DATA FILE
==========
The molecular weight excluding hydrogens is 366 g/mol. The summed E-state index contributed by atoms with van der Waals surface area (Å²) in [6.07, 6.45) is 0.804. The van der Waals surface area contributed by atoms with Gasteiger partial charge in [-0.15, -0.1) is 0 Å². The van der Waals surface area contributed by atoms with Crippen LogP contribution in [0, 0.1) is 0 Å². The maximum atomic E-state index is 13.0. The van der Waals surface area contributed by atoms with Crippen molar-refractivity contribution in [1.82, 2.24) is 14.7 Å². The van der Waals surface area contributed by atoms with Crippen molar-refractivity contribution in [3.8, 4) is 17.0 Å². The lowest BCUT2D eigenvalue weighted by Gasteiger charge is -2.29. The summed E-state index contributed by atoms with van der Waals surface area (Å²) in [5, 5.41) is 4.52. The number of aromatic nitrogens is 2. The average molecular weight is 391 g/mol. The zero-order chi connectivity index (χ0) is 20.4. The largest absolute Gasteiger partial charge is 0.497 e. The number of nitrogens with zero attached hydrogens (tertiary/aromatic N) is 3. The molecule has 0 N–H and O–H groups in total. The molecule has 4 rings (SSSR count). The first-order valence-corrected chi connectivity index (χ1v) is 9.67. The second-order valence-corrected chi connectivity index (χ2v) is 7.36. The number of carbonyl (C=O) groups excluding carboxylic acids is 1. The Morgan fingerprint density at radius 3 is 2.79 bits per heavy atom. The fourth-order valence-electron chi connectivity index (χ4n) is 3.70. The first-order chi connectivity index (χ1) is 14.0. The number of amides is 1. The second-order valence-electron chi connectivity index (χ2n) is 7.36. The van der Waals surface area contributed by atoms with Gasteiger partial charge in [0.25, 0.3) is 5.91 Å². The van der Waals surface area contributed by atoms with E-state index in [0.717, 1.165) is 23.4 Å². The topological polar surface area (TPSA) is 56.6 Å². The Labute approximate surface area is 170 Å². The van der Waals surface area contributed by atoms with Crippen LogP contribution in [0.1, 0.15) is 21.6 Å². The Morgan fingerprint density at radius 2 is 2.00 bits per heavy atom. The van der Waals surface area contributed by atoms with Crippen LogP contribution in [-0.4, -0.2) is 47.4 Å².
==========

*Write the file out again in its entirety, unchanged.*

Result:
The molecular weight excluding hydrogens is 366 g/mol. The summed E-state index contributed by atoms with van der Waals surface area (Å²) in [6.07, 6.45) is 0.804. The van der Waals surface area contributed by atoms with Gasteiger partial charge in [-0.15, -0.1) is 0 Å². The van der Waals surface area contributed by atoms with Crippen LogP contribution in [0, 0.1) is 0 Å². The maximum atomic E-state index is 13.0. The van der Waals surface area contributed by atoms with Crippen molar-refractivity contribution in [1.82, 2.24) is 14.7 Å². The van der Waals surface area contributed by atoms with Crippen molar-refractivity contribution in [3.8, 4) is 17.0 Å². The lowest BCUT2D eigenvalue weighted by Gasteiger charge is -2.29. The summed E-state index contributed by atoms with van der Waals surface area (Å²) in [5, 5.41) is 4.52. The number of aromatic nitrogens is 2. The average molecular weight is 391 g/mol. The zero-order chi connectivity index (χ0) is 20.4. The largest absolute Gasteiger partial charge is 0.497 e. The number of nitrogens with zero attached hydrogens (tertiary/aromatic N) is 3. The molecule has 0 N–H and O–H groups in total. The molecule has 4 rings (SSSR count). The first-order valence-corrected chi connectivity index (χ1v) is 9.67. The second-order valence-corrected chi connectivity index (χ2v) is 7.36. The number of carbonyl (C=O) groups excluding carboxylic acids is 1. The Morgan fingerprint density at radius 3 is 2.79 bits per heavy atom. The fourth-order valence-electron chi connectivity index (χ4n) is 3.70. The first-order chi connectivity index (χ1) is 14.0. The number of amides is 1. The second-order valence-electron chi connectivity index (χ2n) is 7.36. The van der Waals surface area contributed by atoms with Gasteiger partial charge in [0.25, 0.3) is 5.91 Å². The van der Waals surface area contributed by atoms with E-state index in [0.717, 1.165) is 23.4 Å². The topological polar surface area (TPSA) is 56.6 Å². The Labute approximate surface area is 170 Å². The van der Waals surface area contributed by atoms with Crippen LogP contribution in [0.1, 0.15) is 21.6 Å². The Morgan fingerprint density at radius 2 is 2.00 bits per heavy atom. The van der Waals surface area contributed by atoms with Crippen LogP contribution in [-0.4, -0.2) is 47.4 Å².